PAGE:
Church Website Faux Pas
by Rick Guilfoil, Founder/CEO, LogixStreet
Most churches have websites. I think it is safe to say that all churches need a website. However, having a website can lead to making some faux pas along the way. In this blog post I will discuss a few common faux pas so you can take note and try to avoid them on your website.
1. Mobile device compatibility - Is your site optimized for mobile devices? It should be. People are using their mobile devices to access websites more than ever. If your site does not scale well for the smaller screen it may become super difficult to navigate and your message will be lost in the user’s frustration.
2. Inward focused information - Your website will obviously contain some information for the current congregation. It is important to make sure the site isn’t so inwardly focused that a new visitor doesn’t feel like they are excluded. In fact, I would say your website should be more outward facing than inward. There are other ways to communicate with your congregation about insider information ( I will discuss that in a future blog post).
3. Service times and locations not obvious - One of the main reasons someone would access your website is to see what time your services are and where you are located. This information should be very obvious on the home page and can even be included on every page of the site (usually in the footer).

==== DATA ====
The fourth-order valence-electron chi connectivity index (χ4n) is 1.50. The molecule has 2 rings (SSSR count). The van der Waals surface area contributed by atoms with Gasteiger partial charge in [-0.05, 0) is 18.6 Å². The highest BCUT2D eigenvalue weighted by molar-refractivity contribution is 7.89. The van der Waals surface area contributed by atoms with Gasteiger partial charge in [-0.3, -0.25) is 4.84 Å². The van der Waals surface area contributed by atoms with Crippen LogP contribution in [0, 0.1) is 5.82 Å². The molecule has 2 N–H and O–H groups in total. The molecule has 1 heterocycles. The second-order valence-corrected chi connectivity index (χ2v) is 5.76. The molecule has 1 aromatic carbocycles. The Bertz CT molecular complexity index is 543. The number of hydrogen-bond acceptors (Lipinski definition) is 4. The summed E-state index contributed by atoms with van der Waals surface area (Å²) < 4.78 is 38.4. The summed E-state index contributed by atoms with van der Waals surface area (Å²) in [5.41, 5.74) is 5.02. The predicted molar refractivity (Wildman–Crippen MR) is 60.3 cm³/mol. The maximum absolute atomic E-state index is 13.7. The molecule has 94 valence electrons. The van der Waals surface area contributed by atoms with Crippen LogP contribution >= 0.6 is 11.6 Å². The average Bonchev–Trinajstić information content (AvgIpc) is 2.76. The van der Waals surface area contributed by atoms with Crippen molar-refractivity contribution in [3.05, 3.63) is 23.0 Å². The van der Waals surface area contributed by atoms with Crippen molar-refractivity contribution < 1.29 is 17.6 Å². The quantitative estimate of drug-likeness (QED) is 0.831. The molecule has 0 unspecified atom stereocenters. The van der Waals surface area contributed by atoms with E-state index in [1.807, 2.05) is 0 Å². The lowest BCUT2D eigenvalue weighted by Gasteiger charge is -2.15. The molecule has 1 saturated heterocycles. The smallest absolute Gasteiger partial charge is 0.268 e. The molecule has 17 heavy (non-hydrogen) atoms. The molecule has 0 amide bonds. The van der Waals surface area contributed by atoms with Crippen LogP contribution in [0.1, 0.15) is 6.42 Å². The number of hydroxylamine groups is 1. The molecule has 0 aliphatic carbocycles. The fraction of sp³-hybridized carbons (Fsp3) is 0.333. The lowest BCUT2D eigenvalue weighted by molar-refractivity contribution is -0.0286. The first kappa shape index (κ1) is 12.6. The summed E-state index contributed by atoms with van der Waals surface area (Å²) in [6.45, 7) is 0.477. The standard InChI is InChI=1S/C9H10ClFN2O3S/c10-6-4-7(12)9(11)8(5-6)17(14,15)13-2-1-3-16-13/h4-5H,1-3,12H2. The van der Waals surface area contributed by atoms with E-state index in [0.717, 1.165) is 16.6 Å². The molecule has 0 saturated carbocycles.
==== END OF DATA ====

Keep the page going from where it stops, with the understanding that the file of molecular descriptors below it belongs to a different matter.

4. Inaccurate Images and incomplete content - Many church websites show a completely different face on their website than what is reality for their church. This is misleading to visitors and should be avoided at all cost. Sometimes, in addition to inaccurate images, you find incomplete or incorrect content. Make sure the content is up to date. Make sure your staff page is accurate so people can put a face with a name when they arrive at your church.
5. Make it easy to contact you - Many times people will have a question or concern that they need to contact the church about. I suggest having a contact form on your website. This form would ask for their name, email address, and include a way to enter their question or message. This form would be forwarded to the main church email address so someone could then respond to the contact personally.
6. Too Much or Too Little Content - I have seen many church websites and this is very important. If you have too much content the site is hard to follow and can be overwhelming. If you have too little information, people can’t learn what they need to know. Unfortunately there is not a formula for how much content your site should have. I advise to be as concise as you can and still give all the information that is necessary. Sometimes this could be a blurb on the website with a link to a much more thorough explanation of the topic. The info is there if the user wants it but is not overwhelmed with it as they navigate the site.
7. Huge file sizes - Most of us have cell phones with high resolution cameras. In the recent past, phone images were very low quality and small files sizes. Not so any more. If you take a picture on your iPhone and then post it directly to the site, the file size is most likely going to be too big and downloading the image may take longer than it should. Also, not to open another bag of worms, but there are also search engines you need to be concerned with. If Google finds large files on your site and the load times are long, it will affect your Google rank when people search for your church.
I could go on with additional faux pas but I think these are some of the most common and the easiest to correct. What are some faux pas you have seen on church websites? Have you learned the hard way on your own site? Please share your stories in the comment section.